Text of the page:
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Perpetual Pavement Design Southeast Pavement Management and Design Conference June 21, 2005 Savannah, Georgia

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  • Perpetual Pavement Design

    Southeast Pavement Managementand Design Conference

    June 21, 2005Savannah, Georgia

  • Goal of Perpetual Pavement Design

    • Design the structure such that there are no deep structural distresses– Bottom up fatigue cracking– Structural rutting

    • All distresses can be quickly remedied from surface

    • Result in a structure with ‘Perpetual’ or ‘Long Life’

  • Surface Distresses Only

    Top Down Cracking

    Non-Structural Rutting

  • How do you compute pavement response?• Flexible pavements consist of multiple layers• Using physical principles, we can calculate

    stresses beneath loads

    Pa

    zr

    t

    H1, E1, µ1

    H2, E2, µ2

    En, µn

  • Linear Elastic System Assumptions

    • Many constitutive models available• Linear Elastic Most Common• Assumptions

    – Homogeneity– Finite thickness– Infinite in horizontal direction– Isotropic– Full friction between layers– No surface shear forces

  • Two-Layer Systems• Analytical solution derived by Burmister (1940’s)• Importance of stiffness ratio (E1/E2)

    Vertical Stress, σz/p

    1.0

    E 1/E 2=

    1.0

    E1/E2=100

    0.70.10.0

    Layer 1

    Layer 2

    Dep

    th, z

    /a

  • Two Layer System – Shear Stress

    Horizontal Shear Stress, τrz/p1.00.0

    E 1/E

    2=1.

    0E1/E2=

    50 Layer 1

    Layer 2

    Dep

    th, z

    /a

  • Two-Layer System – Tensile Stresses

    σx

    Dep

    th, z

    Tension Compression

    Layer 1

    Layer 2

  • Three Layer Systems• Much more complicated system!• Initially solved for a limited set of parameters due to

    computational limitations– µ = 0.5

    • Limited number of locations

    Pa

    H1, E1, µ1 σz1σr1

    H2, E2, µ2 σz2σr2

    σr3

    En, µn

  • Materials

  • 1 2

    BeforeLoading

    3

    AfterLoading -

    Same Sizeas BeforeLoading

    DuringLoading

    Figure 1. How an Elastic Material Behaves.

  • D

    ∆D/2σ∆l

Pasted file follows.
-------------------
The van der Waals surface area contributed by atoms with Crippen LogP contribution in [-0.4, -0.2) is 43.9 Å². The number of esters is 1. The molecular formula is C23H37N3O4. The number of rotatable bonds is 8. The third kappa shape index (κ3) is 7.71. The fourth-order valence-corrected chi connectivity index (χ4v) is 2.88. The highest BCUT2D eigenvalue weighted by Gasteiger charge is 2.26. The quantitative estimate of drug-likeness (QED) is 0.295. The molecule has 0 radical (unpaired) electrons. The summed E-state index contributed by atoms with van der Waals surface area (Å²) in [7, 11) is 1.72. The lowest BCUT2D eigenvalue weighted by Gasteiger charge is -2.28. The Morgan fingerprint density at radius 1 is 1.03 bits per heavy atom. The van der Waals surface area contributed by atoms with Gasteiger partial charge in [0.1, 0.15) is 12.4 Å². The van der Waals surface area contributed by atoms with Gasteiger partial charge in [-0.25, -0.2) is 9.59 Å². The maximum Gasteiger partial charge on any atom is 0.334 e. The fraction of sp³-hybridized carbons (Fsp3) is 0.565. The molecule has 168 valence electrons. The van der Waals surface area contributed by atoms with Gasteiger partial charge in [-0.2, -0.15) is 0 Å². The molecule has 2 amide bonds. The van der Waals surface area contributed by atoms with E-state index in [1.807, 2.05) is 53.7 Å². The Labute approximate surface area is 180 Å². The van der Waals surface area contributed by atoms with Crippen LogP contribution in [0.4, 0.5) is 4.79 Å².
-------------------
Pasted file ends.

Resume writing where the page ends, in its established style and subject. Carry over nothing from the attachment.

l

    εl = ∆l/l E = σ/ε

    εt = ∆D/D µ = εl/εt

    Figure 1. Definitions of E and µ.

  • Dynamic Modulus Test

  • Witczak Equation for E*log . . . ( ) . .

    .. . . . ( ) .

    ( . ` . log( ) . log( ))

    E V

    VV V e

    a

    beff

    beff af

    = − + − − −

    −+

    ⎝⎜

    ⎠⎟ +

    − + − ++ − − −

    1249937 0 29232 0 001767 0 002841 0 058097

    08022083871977 0 0021 0 003958 0 000017 0 005470

    1

    200 2002

    4

    4 38 382

    340 6033 3 0 313351 0 393532

    ρ ρ ρ

    ρ ρ ρ ρη

    • bitumen viscosity (dynamic shear rheometer)

    • loading frequency• air voids• effective bitumen content

    • cum. % retained on 19-mm sieve

    • cum. % retained on 9.5-mm sieve

    • cum. % retained on 4.76-mm sieve

    • % passing the 0.075-mm sieve

  • HMA Modulus Versus

    Temperature

    10

    100

    1000

    10000

    0 20 40 60 80 100 120

    Temperature, F

    Mod

    ulus

    , 100

    0 ps

    i

  • Soil Modulus Testing

  • Dynamic Cone Penetration

    Rod

    Reference

    Mass

  • Effect of Moisture Content

    1

    10

    100

    0 5 10 15 20

    Moisture Content, %

    Mod

    ulus

    , ksi

  • FWD Testing

  • Backcalculation

    PavementStructure

    Def

    lect

    ion

    Deflection SensorsLoad

    E = f(Load, Pressure, Deflection, Distance)

  • Traffic

  • AASHO Road Test

    Trucks

  • Single Tire Dual Tire

    Tandem Tridem

  • Layer 1HMA

    E1

    Layer 2Granular Base

    E2

    Layer 2Layer 2Granular BaseGranular Base

    EE22

    Layer 3Subgrade Soil

    E3

    Tire has a total load P, spread over a circulararea with a radius of a, resulting in a contactpressure of p.

    PavementReactions

    Deflection (δ)

    Tensile Strain (εt)

    Compressive Strain (Compressive Strain (εεvv))

    Nohorizontalboundary, assumelayersextendinfinitely.

    h1

    h2

    No bottom boundary, assume soil goes on infinitely.

    Figure 2. Layered Elastic Model Representation of a Pavement.

  • 0

    100

    200

    300

    400

    20 30 40 50 60Wheel Load, kN

    Tran

    sver

    seSt

    rain

    , µε